I love exploring new business options and that was the motivation behind the interview series last year with several up-and-coming and established subscription box companies. If you recall, we learned a lot about the business behind the business. It’s taken me awhile to get the final wrap-up together as there were so many aspects I wanted to cover and further research to be done. It’s here today. Here is your definitive guide to starting a subscription box company from necessary personality traits to the easiest way to create that spiffy new website.
Personality Traits – You won’t get far in home business if you are not organized and motivated. Especially in startup phase, you may be handling most business aspects yourself. There is no boss standing over your shoulder to make sure deadlines are met. Your success starts and ends with you. You will need fulfill orders in a timely manner. You’ll need to handle customer service issues as a professional. You also need to be open to “constructive” criticism.
Business Plan – A business plan will help you identify your target audience, where to market your new business, establish your initial investment and determine when you can expect a profit. Though a business plan isn’t necessary with every type of business, it becomes almost essential if you need to deal with outside parties like vendors or funding sources. Business plans are not enjoyable in most cases. They make you answer the hard questions, but that’s a good thing! Regardless of what you may want to think, your target market is not everyone. Your ideal customer is a certain gender, age, income bracket, etc. Nailing it down will help you save valuable marketing time and dollars in the long run.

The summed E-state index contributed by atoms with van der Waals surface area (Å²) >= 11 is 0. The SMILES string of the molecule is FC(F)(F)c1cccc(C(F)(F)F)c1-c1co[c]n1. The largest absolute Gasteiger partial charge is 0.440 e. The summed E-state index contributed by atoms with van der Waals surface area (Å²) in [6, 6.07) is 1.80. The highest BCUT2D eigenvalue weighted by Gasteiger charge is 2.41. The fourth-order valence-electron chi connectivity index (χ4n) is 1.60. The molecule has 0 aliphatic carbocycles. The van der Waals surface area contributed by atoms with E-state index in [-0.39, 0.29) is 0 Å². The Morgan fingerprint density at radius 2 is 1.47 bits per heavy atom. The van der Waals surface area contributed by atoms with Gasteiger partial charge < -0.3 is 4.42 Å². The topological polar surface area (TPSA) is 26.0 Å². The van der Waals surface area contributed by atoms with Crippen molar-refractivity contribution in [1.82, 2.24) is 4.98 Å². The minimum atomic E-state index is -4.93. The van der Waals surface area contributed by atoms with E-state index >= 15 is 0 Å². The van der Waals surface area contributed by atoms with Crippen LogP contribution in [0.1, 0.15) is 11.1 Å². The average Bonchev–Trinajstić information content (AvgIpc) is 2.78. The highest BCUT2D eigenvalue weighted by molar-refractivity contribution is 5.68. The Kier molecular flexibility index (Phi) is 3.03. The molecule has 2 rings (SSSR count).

Register Your Business Entity – Before jumping into any type of business venture it is best to get some expert advice. Though you may not need to establish a business entity, it can help protect your family’s assets from legal or financial liability. It can also be difficult to get funding as a sole proprietor. These are all things your local Small Business Administration (SBA) or online service like CorpNet can assist you with.
Local Licenses and Permits – Most municipalities have some rules when it comes to operating a business out of your home. Or maybe you will be working out of an office space straight away. Either way, check into your local laws for any additional permits or licenses required.
EIN – It’s absolutely necessary that you keep your business and personal money separate. Failing to do so can spell big trouble should the IRS come knocking. In order to open a business banking account, you may be required to show an Employer Identification Number (EIN). This will also help keep your personal identity safe as this is the number you are giving out for business purposes as opposed to your Social Security Number. You can obtain an EIN from the IRS website at no charge.
Banking Accounts – Check around with your local banks for low cost checking accounts. Some may provide free checking other may have minimum balance requirements.
Payment Processing – You will need a way to accept payment from your new online customers. While PayPal is a popular choice, they are not traditionally “merchant-friendly” when it comes to things like refunds. Intuit Quickbooks provides affordable payment processing allowing you to accept credit cards, bank transfers and more. Dwolla is another payment processor on the rise worth checking out.